Final Review Sheet (Part 2)
1) The invariant organizing principle or life theme that appears in the
music of Bach
2) The role of the experience of loss in Bach’s life and music
3) Introversion and extraversion in Jung’s theory and in his life
4) Self-state dreams and their purpose or function – Jung’s dream of the
5) Personal unconscious and collective unconscious (Jung)
6) The archetypes of the collective unconscious: anima, animus, shadow,
Wise Old Man, Great Earth Mother, the Self
7) Jung’s idea of individuation and wholeness, and the relation of
to his early experience of splitting into No. 1 and No. 2 personalities
8) Jung’s childhood and identity issues, including early separation from his
9) Jung’s first dream of the “maneater”
10)Jung’s view of Freud and the whole rupture between Freud and Jung
11)Jung’s thoughts on life after death
12)Jung’s approach to psychotherapy
13)The difference between Freud and Jung on the question of the
paranormal (the existence of telepathy, precognition, psychokinesis,
Reich’s childhood tragedy: the terrible circumstances of
his mother’s suicide
Reich and his younger brother lived with their parents on a farm.
He received his education initially from the parents and then by tutors. He
had no friends and would only play by himself. The father was a violent,
brutal, jealous, and strict man who loved his wife very much. The mother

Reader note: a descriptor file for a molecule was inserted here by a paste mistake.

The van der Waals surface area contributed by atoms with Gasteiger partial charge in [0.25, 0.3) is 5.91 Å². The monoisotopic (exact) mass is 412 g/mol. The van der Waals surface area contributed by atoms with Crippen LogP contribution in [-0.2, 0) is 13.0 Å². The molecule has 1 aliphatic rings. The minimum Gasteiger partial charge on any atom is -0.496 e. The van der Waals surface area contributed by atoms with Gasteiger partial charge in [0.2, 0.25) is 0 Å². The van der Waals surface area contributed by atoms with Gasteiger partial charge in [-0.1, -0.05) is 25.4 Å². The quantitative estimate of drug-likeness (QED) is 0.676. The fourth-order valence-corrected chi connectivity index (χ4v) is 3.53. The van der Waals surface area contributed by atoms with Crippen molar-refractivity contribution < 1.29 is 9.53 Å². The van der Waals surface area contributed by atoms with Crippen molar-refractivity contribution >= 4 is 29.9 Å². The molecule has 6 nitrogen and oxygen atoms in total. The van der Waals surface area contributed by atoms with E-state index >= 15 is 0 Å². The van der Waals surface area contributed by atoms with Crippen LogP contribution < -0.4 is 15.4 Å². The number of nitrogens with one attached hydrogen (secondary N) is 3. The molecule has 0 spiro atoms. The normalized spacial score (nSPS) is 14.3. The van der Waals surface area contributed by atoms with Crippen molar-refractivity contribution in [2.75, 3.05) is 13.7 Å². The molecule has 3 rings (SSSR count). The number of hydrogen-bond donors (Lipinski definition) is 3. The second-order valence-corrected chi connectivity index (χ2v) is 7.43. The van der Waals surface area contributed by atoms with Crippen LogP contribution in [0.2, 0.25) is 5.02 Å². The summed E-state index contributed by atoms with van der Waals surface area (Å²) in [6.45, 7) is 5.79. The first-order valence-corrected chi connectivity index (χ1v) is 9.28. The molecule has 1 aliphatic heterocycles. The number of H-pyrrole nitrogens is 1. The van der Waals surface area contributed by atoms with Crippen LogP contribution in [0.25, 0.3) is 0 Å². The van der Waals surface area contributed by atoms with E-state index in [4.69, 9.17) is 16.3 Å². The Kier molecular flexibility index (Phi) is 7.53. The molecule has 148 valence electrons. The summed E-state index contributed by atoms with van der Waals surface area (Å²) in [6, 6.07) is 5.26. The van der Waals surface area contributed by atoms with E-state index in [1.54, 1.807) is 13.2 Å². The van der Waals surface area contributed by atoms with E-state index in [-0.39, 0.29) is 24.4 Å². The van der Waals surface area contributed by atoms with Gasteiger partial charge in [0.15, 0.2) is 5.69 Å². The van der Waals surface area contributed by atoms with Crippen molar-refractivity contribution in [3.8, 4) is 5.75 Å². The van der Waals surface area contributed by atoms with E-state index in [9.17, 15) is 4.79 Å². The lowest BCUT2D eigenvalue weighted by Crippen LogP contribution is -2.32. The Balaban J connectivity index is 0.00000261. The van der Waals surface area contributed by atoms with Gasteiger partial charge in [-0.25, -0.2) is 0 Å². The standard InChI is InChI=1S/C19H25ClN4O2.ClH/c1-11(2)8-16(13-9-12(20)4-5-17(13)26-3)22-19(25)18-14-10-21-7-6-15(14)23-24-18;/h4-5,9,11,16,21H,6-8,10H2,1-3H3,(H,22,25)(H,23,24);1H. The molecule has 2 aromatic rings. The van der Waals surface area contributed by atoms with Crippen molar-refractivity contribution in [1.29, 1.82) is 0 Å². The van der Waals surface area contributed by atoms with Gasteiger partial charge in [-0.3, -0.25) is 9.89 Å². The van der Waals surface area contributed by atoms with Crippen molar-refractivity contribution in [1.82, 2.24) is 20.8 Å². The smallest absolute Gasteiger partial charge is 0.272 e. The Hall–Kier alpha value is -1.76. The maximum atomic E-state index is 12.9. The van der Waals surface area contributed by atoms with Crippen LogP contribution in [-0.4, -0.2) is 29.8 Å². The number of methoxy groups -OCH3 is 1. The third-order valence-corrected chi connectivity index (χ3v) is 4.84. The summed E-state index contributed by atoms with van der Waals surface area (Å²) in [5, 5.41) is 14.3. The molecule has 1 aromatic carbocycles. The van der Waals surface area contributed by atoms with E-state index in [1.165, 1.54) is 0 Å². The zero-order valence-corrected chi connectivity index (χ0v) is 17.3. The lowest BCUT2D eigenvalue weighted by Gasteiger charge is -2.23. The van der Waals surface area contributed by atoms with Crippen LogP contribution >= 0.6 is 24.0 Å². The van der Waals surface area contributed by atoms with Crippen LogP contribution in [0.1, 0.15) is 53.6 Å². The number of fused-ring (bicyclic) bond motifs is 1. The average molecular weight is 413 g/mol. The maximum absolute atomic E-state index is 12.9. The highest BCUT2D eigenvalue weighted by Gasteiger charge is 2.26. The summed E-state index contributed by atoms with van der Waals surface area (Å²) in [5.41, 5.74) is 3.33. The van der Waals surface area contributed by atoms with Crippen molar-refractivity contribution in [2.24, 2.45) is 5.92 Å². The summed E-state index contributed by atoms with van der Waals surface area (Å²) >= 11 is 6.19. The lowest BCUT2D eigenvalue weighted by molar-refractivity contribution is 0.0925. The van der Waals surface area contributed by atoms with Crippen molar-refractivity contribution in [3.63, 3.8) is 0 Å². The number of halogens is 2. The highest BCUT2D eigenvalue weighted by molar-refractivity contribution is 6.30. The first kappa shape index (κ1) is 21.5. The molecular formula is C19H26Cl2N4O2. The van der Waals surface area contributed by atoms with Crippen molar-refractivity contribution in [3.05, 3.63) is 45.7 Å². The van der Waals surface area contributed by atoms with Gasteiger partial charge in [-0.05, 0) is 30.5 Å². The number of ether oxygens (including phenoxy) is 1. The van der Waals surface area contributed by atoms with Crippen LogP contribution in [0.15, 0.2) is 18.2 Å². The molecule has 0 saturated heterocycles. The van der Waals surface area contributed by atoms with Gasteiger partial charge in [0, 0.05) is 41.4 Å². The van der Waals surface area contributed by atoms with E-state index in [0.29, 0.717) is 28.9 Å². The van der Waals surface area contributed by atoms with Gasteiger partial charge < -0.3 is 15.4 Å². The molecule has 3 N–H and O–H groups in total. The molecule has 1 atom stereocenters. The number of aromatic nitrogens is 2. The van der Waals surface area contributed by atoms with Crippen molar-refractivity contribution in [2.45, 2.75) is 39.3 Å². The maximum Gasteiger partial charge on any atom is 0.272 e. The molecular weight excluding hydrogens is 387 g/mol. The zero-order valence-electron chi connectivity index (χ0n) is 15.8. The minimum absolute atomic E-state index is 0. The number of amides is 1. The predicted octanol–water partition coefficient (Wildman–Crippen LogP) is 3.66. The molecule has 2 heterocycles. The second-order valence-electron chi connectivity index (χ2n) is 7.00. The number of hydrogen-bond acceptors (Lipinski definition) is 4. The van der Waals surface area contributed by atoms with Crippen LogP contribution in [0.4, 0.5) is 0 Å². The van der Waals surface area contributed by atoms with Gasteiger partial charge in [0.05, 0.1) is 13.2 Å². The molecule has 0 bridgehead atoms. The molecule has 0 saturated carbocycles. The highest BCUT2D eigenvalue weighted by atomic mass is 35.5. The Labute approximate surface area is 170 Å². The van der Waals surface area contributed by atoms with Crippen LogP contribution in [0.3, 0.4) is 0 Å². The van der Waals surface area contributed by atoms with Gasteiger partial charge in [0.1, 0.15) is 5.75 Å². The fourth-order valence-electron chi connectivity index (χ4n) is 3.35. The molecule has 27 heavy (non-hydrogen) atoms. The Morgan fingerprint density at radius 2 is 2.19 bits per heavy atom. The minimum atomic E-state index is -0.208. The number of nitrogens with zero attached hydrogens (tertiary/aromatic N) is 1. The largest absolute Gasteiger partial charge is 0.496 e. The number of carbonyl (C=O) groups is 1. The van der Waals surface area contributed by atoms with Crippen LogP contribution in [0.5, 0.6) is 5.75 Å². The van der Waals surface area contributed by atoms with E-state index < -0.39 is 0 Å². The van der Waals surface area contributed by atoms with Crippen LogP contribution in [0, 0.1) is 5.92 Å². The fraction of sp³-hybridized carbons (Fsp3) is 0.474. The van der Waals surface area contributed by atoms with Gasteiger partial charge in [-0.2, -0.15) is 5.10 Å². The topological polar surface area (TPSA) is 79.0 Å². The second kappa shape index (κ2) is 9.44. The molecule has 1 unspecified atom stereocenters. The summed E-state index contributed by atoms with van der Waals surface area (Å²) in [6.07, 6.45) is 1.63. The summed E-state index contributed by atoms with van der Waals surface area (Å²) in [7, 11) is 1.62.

was beautiful and submissive to the father’s domineering ways. When he
was 13 years old, tragedy struck. He had discovered his mother having an
affair with his tutor. Mixed feelings of moral outrage, abandonment, sexual
excitement and sympathy fro the father came.
He never told anyone.
However, after his father was falsely accusing his wife, Reich revealed all
he knew. His mother, who was in the next room, drank poison, but was
saved. Soon afterwards, after her continuously dealing with the father’s
emotional and physical abuse, she succeeded in killing herself using poison.
Reich showed no sign of grief.
Impact of Reich’s mother’s suicide on his thinking
Reich blamed himself for his mother’s ultimate death.
he vilified his father and idealized his mother. His childhood shaped his
thinking: repression of sexuality viewed as vicious and deadly force in
human affairs. He idealized his mother and sexual freedom, but
contradicted himself under times of stress when he accused his wife of
Sexuality became one of the prominent themes in his theories.